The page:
So they’ve been happily back amongst some teachers and friends — back and as socially-distant as possible, anyway — since late June. The routines have been wonderful for everyone. Already I feel like those strange, scary first days have receded a bit in the mist. Everyone is happier; everything feels a little lighter. My anxiety dreams spin up less and less often.

COVID isn’t gone, of course. Of course. Face masks are now a staple of daily life, like temperature checks. So much of what would seemed absolutely unthinkable six months ago — canceling weddings, suspending sports, making all-important black-tie fundraisers “virtual” — is now all just so … unsurprising. Disappointing, yes. But just part of life in a pandemic.

As we’ve tiptoed into a “new normal” (do you hate that overused-but-apt phrase as much as I do?), at least for the moment, there are certainly glimmers through the rain. I now pick up the kids after school, and we talk all the way home. Before, with Spence on pick-up duty, I’d drag myself into a chaotic house with children already glued to tablets. “How was your day?” went largely unignored.

It doesn’t now. And we move slower. Each day begins with a kiss on the forehead — part affection, part diagnostic — and breakfast: string cheese for Hadley, pancakes for Oliver. I hug my husband in the doorway, step out into the heat. Begin the first of my two full-time jobs, starting the second as soon as I see those sweet faces again.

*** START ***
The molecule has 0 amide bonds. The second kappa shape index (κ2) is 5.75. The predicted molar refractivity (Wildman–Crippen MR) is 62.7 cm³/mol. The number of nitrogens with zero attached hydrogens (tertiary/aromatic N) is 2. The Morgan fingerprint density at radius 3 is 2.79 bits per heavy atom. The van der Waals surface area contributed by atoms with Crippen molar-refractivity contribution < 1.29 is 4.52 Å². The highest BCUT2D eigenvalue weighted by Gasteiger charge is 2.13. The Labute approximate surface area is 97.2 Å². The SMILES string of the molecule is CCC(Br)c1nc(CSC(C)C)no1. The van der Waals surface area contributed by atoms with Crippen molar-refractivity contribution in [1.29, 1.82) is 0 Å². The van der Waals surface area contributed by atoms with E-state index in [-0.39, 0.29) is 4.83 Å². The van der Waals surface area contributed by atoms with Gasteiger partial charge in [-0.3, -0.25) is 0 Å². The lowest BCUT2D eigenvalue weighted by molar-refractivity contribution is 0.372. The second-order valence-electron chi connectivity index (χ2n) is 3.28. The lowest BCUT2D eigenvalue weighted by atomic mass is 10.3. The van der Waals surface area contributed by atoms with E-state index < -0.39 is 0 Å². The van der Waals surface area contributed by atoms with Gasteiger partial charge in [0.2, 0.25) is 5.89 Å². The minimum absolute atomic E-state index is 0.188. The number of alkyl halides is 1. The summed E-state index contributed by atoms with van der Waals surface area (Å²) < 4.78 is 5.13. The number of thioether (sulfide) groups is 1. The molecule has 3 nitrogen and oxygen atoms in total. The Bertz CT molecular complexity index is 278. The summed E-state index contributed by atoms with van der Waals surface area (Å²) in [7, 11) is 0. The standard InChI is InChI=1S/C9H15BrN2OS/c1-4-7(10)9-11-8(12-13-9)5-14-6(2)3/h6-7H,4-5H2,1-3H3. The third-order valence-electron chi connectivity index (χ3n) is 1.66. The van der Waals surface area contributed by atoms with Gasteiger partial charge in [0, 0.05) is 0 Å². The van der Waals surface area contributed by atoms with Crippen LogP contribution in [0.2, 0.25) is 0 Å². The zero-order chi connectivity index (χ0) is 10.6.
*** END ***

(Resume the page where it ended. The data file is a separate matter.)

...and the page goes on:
Version 2

On Wednesday, the day after a tropical storm ravaged the next county over, the air was damp and heavy. Hadley asked to see the hunting-birds. I felt the bugs clustering on my exposed ankles, then thought of the constellation of bites that would soon dot my skin.

But already I’m often “Mom,” not Mommy. Little hands don’t seek mine quite as much. I don’t remember the last time a child fell asleep in my arms (not counting my four-month-old nephew). And I think — fingers crossed! — that we’ve officially changed our last diapers … five-and-a-half long years after changing our first. (Not exactly sad about that, though.)

So we sank into our hand-me-down porch furniture — Oliver tall in a chair, Hadley and I snuggled on a bench. I tried to ignore the cobweb threads on my elbows while we watched the feeder intently. At one point we heard a mad buzzing, and my daughter and I jumped. The hummingbird was just a blur.

Spencer soon crept out. As our resident avian expert, he pointed out the tiny bodies bouncing between tree limbs. They were clearly watching us, too.

“Let’s try to be really quiet,” he whispered to our two squirming children — and me. “If we wait patiently, I bet they’ll come over.”

It took a few minutes. Thunder rumbled, but distant now — music from a storm that wouldn’t come. Hadley rested her head on my arm; Ollie settled his hand on the other.